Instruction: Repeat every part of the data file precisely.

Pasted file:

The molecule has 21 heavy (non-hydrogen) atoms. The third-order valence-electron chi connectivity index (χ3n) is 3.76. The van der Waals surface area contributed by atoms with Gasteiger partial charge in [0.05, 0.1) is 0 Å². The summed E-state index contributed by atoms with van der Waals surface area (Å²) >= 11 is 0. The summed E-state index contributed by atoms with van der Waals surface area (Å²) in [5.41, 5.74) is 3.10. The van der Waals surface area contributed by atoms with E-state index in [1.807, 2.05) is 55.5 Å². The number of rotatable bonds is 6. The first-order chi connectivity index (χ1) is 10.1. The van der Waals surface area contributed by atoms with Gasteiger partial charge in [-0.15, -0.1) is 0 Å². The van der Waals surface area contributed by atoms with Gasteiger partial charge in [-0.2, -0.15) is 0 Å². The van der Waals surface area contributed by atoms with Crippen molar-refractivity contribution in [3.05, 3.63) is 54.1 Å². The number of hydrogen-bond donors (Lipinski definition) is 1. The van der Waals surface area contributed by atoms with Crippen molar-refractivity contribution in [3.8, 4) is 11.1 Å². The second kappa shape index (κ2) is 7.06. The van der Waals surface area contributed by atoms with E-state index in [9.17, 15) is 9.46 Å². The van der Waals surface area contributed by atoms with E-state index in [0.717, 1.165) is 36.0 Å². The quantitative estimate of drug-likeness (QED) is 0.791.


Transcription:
The molecule has 21 heavy (non-hydrogen) atoms. The third-order valence-electron chi connectivity index (χ3n) is 3.76. The van der Waals surface area contributed by atoms with Gasteiger partial charge in [0.05, 0.1) is 0 Å². The summed E-state index contributed by atoms with van der Waals surface area (Å²) >= 11 is 0. The summed E-state index contributed by atoms with van der Waals surface area (Å²) in [5.41, 5.74) is 3.10. The van der Waals surface area contributed by atoms with E-state index in [1.807, 2.05) is 55.5 Å². The number of rotatable bonds is 6. The first-order chi connectivity index (χ1) is 10.1. The van der Waals surface area contributed by atoms with Gasteiger partial charge in [-0.15, -0.1) is 0 Å². The van der Waals surface area contributed by atoms with Gasteiger partial charge in [-0.2, -0.15) is 0 Å². The van der Waals surface area contributed by atoms with Crippen molar-refractivity contribution in [3.05, 3.63) is 54.1 Å². The number of hydrogen-bond donors (Lipinski definition) is 1. The van der Waals surface area contributed by atoms with Crippen molar-refractivity contribution in [3.8, 4) is 11.1 Å². The second kappa shape index (κ2) is 7.06. The van der Waals surface area contributed by atoms with E-state index in [9.17, 15) is 9.46 Å². The van der Waals surface area contributed by atoms with E-state index in [0.717, 1.165) is 36.0 Å². The quantitative estimate of drug-likeness (QED) is 0.791.